As Oprah would say “own your power” (or something like that). Don’t be afraid to let your MIL know loud and clear if she is doing something that you do not like. However, let her love your son. Yes, she is an annoying woman, but you haven’t told me anything that makes me think that she is dangerous or unstable. (If that were the case, my advice would be different) She is your husband’s mother and as such, she deserves a shot at developing a relationship with her grandson. If that is what your husband wants, and it seems that it is. Keep in mind that it is possible that you are over-reacting to her behavior. All new mothers have paper-thin skin and behave territorially and a little insecurely as we try to find our footing as parents. I remember shouting at my own mother because I thought that she was wiping my daughters bottom the wrong way! Ten years and three more babies later I cringe to think that I was so bratty and ungrateful for all her help!
Let’s talk about your husband now. It sounds like his heart is in the right place and that he wants you to be happy. But his tit-for-tat response to your demand that his mother not babysit is immature and unkind. I don’t know what is going on in his head. He might be trying to keep both you, and his mother happy. But he’ll learn sooner rather than later that his life will be much happier if he focuses on making you happy, not his mother. From what you said in your email it seems that you avoid having uncomfortable conversations. You didn’t want your MIL at the hospital during labor, but you never said so; from the very start her visits made you feel anxious but you never said anything. I understand your desire to keep the peace and, as you wrote, not be selfish; but stuffing down our emotions and our needs never ends well. Ultimately we end up blowing up at our partners or withdrawing into wounded silence. Please talk to your husband about how you feel (including how much you need your own mother at this time, but how you want to make space for his mother, too) and then talk with each other about the type of childhood you want for your son. You’ll see that you both want the same thing. In terms of dealing with his mother talk together about all the options: he takes your son to visit her and you stay at home; when she visits you go out for a walk or take the opportunity to hang out with a friend etc.; you limit her visits to twice a week, or whatever number you feel comfortable with. Basically, you figure out a compromise that works for both you and your husband.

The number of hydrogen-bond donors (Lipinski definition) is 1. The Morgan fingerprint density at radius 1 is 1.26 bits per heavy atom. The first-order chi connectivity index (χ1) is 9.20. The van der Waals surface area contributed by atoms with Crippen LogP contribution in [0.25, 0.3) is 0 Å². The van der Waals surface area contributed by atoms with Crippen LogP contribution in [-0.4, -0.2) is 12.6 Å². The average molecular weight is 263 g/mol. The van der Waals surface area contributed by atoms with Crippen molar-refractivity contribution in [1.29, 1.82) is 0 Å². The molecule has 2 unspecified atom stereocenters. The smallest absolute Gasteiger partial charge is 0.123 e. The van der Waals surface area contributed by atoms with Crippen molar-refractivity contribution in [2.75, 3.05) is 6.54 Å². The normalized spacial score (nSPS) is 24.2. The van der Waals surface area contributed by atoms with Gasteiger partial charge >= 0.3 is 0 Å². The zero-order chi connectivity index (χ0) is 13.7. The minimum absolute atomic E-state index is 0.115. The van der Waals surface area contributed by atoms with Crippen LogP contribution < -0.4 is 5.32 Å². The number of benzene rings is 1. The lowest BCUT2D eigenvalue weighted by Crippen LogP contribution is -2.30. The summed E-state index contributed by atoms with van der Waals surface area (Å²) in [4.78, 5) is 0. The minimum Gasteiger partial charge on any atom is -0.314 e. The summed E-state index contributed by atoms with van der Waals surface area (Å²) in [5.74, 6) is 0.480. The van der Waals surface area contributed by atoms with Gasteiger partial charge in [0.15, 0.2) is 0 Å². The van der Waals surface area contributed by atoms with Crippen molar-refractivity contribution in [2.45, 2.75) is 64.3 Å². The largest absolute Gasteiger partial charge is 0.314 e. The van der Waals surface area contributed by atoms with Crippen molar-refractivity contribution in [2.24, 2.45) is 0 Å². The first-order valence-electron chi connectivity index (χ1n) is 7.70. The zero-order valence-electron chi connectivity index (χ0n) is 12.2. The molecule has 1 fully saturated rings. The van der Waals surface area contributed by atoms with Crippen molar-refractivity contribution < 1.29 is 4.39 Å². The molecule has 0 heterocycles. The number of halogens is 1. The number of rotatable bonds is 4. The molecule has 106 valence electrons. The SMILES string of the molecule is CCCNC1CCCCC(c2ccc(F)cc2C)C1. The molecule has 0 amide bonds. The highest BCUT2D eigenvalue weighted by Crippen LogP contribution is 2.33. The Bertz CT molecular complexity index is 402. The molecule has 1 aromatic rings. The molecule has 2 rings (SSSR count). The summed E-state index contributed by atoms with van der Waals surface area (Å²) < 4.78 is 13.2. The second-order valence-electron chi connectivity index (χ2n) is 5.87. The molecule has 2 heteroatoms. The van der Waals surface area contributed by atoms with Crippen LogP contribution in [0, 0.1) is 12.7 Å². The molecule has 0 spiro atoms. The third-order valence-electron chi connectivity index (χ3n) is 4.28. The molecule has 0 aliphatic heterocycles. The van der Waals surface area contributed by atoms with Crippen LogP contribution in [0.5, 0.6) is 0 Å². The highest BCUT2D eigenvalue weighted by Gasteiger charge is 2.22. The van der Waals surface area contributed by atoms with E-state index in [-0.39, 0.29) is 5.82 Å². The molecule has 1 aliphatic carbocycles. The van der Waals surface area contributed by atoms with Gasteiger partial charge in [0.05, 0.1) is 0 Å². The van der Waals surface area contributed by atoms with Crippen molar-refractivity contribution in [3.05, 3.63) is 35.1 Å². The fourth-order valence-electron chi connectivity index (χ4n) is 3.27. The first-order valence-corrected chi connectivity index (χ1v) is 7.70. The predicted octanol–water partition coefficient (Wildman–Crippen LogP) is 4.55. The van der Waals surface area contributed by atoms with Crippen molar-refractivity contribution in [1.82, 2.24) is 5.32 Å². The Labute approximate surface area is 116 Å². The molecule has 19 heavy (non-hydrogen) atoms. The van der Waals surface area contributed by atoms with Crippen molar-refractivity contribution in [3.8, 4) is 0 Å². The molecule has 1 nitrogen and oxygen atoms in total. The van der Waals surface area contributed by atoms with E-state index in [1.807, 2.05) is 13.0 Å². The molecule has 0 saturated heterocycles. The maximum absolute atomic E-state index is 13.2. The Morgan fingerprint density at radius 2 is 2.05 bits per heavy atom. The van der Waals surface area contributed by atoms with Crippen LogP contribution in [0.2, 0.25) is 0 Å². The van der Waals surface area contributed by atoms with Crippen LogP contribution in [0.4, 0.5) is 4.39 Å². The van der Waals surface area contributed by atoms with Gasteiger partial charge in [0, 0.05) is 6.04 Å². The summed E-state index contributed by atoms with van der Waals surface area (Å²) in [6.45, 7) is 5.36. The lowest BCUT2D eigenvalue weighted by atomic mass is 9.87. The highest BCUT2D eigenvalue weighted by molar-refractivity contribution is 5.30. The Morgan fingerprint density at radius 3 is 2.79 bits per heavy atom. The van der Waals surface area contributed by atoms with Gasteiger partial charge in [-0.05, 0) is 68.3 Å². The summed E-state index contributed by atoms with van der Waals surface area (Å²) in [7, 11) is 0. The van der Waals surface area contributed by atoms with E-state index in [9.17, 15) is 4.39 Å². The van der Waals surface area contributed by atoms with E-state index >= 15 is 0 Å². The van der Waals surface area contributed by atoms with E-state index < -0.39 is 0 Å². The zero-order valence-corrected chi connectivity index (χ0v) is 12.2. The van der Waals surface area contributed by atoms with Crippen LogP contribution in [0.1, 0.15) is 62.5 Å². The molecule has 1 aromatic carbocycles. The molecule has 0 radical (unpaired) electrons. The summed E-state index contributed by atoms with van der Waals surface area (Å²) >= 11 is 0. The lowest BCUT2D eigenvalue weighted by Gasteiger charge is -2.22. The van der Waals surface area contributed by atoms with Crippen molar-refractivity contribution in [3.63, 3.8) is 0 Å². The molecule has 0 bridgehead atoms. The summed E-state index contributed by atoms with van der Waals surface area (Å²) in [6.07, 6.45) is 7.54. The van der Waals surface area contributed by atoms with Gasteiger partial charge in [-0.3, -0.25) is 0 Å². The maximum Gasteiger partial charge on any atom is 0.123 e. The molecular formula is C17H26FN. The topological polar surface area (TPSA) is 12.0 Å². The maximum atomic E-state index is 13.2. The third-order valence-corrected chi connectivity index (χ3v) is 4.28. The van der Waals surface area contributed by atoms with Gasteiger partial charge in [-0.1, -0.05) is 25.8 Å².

I think being honest about what you feel and what you need, will really help with your anxiety levels. I don’t mean to sound flippant … but make sure you are getting as much sleep as possible and exercising when you can. Lack of sleep and exercise can have a profoundly negative effect on our happiness levels.
Finally, you mention that your MIL is dismissive of, and disrespectful towards her son, your husband. As his wife, it’s understandable that you are upset by this, but this is not your battle to fight. You don’t say whether or not your husband is upset by her comments. It might be water off a duck’s back for him. But even if it does upset him, it is not your place to interfere. Let him deal with his mother. If he chooses not to, you just have to accept that. Don’t nag him to address something that he just is not ready to handle. Love him and over time your love and support might give him the strength he needs to stand up to his mother.
You sound like a woman who cares deeply about her husband and is madly in love with her little baby. You have everything you need for a full and joyful life. Don’t let an annoying MIL stop you from embracing life and loving your family with your whole heart.